London. Morocco. Spain. These are just a few places where youth have taken to the streets in large numbers to protest their unemployment. The soaring rates have become a big concern, not just for the unemployed, but for governments as they struggle to stabilize and grow economies. Recently, a conference and a new report takes aim at this issue. My colleague Heather Singmaster reports.
There are 75 million unemployed youth worldwide, and yet, businesses are struggling to fill vacant positions. Why? There’s a skills gap. The skills businesses need are not supplied by education systems. Education systems, conversely, disagree.
The question facing us how we fix this.
Two weeks ago I attended the ACTE CareerTech VISION 2012 conference in Atlanta. The opening session dealt with this very topic.
The panel consisted of business leaders as well as two state superintendents of education. All panelists agreed that the U.S. education system is not preparing our students for the workplace, and listed the skills that students are missing (none of which will come as a surprise to readers of this blog as these are all part of global competence): lifelong learning, team work, collaboration, agility, problem solving, ability to apply what has been learned, etc. Superintendent Randy Dorn of Washington state State spoke passionately on the point that our education system is preparing students for college but not careers. Raymond McNaulty, Chief Learning Officer at Penn Foster agreed, advocating that we throw out the term “college ready” and vow to use the term “career ready.” After all, isn’t college preparing our students for careers?
A new report, Education to Employment: Designing a System That Works, released this week by McKinsey, backs up the panel’s recommendations. The report found that employers, education providers, and youth live in parallel universes; they have very different understandings of job requirements.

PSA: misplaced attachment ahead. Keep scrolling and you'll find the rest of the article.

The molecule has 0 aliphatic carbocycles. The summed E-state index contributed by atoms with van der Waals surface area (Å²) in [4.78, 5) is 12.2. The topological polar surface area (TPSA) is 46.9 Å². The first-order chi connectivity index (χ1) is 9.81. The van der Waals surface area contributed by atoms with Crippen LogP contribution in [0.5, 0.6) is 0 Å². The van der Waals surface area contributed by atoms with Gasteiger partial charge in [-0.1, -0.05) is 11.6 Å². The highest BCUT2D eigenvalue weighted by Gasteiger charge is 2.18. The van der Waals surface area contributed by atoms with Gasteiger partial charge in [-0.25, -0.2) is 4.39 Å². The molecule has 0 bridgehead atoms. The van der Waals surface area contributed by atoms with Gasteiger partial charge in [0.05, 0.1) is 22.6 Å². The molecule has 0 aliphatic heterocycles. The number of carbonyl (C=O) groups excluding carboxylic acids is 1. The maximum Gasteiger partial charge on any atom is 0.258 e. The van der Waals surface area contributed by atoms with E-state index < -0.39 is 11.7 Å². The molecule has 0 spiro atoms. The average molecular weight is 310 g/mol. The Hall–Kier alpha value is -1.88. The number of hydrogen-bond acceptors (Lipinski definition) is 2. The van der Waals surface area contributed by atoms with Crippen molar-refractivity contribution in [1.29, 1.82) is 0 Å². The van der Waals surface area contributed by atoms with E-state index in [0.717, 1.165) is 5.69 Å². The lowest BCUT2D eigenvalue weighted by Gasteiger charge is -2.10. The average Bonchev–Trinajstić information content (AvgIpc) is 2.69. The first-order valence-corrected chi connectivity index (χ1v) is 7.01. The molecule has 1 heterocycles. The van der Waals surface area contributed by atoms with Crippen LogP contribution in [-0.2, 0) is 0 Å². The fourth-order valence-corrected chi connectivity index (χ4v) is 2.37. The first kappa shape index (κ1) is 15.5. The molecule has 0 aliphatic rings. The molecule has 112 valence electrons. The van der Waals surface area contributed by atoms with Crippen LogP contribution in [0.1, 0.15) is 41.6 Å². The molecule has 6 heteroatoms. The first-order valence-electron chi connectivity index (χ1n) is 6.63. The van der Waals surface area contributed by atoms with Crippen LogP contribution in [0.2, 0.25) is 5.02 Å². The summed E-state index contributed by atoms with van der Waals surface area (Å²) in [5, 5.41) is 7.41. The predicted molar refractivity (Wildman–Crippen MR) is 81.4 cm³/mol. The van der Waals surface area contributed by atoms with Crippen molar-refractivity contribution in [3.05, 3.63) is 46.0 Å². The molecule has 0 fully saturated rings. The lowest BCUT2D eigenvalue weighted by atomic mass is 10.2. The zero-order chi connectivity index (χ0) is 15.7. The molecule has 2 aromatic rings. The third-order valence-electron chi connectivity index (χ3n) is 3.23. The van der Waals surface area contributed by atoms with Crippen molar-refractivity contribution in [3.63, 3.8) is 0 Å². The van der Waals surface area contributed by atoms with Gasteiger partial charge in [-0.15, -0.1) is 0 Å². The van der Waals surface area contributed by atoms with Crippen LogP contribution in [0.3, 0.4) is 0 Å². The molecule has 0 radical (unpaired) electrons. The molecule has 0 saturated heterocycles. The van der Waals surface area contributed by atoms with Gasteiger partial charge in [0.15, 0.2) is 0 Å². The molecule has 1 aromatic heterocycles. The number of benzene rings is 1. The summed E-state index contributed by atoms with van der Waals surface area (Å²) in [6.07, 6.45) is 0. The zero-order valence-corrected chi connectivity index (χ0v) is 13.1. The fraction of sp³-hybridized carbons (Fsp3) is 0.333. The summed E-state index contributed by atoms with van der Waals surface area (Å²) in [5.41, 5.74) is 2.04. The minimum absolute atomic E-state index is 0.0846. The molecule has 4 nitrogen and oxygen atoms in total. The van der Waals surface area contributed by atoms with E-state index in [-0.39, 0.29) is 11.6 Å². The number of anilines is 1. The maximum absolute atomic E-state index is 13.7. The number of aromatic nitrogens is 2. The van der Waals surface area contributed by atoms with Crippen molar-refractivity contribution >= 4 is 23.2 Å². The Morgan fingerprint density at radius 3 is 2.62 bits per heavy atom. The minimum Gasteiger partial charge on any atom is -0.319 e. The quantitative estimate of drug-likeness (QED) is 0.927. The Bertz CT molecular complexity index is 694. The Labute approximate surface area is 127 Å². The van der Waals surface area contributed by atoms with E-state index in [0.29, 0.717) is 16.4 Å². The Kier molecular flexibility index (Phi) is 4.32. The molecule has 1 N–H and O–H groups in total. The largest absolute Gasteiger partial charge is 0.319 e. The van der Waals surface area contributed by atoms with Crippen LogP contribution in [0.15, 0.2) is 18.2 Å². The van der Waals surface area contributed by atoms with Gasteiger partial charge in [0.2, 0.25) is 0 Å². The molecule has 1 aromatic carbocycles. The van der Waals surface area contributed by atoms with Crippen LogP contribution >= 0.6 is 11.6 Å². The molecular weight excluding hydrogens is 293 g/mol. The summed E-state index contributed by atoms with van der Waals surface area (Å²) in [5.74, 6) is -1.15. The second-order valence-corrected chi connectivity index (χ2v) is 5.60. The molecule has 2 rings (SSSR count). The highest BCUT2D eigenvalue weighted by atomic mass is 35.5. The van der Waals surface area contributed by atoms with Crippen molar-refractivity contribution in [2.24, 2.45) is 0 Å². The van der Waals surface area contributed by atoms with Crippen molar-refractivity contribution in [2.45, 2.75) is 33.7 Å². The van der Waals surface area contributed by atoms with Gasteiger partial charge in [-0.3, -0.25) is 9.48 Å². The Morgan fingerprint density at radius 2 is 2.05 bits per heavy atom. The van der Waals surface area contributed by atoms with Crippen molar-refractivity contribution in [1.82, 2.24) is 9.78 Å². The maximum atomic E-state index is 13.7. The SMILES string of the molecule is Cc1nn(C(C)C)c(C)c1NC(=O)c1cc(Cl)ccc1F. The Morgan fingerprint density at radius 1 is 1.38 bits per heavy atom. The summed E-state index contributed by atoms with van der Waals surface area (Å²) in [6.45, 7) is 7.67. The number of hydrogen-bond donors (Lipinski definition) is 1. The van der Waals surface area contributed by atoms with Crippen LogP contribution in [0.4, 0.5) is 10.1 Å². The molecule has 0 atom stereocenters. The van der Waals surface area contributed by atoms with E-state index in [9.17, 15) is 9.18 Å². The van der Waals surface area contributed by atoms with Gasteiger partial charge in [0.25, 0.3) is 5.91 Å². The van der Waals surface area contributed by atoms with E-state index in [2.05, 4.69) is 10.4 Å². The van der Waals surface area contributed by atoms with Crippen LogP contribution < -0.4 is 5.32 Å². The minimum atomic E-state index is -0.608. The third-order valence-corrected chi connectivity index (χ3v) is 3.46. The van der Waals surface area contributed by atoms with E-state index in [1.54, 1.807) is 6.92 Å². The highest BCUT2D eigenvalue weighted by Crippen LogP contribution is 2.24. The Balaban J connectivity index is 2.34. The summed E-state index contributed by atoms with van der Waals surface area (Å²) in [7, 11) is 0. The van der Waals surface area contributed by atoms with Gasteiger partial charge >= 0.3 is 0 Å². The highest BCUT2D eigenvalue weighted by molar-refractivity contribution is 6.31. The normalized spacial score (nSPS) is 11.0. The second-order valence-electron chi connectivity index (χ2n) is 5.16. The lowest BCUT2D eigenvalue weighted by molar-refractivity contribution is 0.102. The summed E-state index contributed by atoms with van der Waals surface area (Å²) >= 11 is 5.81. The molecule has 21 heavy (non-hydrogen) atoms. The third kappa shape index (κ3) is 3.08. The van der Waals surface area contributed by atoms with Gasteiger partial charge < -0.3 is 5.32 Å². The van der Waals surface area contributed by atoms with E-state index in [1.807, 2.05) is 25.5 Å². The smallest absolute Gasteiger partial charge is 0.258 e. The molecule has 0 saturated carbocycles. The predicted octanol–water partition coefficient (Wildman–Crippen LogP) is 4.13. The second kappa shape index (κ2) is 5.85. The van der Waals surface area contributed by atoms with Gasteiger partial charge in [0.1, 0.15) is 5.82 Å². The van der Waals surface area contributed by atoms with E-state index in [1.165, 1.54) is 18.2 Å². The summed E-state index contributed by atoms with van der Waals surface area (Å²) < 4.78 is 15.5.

In the most effective education programs around the world, education providers and employers are engaged and working together: “Employers might help to design curricula and offer their employees as faculty, for example, while education providers may have students spend half their time on a job site and secure them hiring guarantees,” the report states.
Back to the panel at ACTE, Georgia was highlighted an example of how this might look in the United States. Starting in fall 2013, all Georgia high school students will have to choose a career pathway. The state has set up advisory committees for each career pathway with a mix of educators and business representatives. Local company Lockheed Martin has a big stake in Georgia graduates—they must rely on U.S. talent for security clearance reasons, unlike some companies that can look beyond our borders to hire for science, technology, engineering, and math (STEM) careers. Shan Cooper, vice president at Lockheed Martin Aeronautics, invited Georgia Superintendent John Barge to visit their plant and showed him what she needs in employees. They have continued this conversation, working together to help students understand the importance of STEM career and the applications there are for STEM education. She has found that simulations—such as flight simulators—help tremendously on this front, allowing students a different way of learning. Siemens is another company that has partnered with the state, providing free curriculum for Georgia classrooms.
Education has always been a key driver of economic growth. In some countries, such as Singapore, the government works hard to match the supply of skills with the demand of the industry and workforce, particularly when businesses and the school systems could not do it themselves. Whether a state or a nation state, governments facilitating these types of partnerships will prove to be key to closing the skills gap and having a successful workforce.
The opinions expressed in Global Learning are strictly those of the author(s) and do not reflect the opinions or endorsement of Editorial Projects in Education, or any of its publications.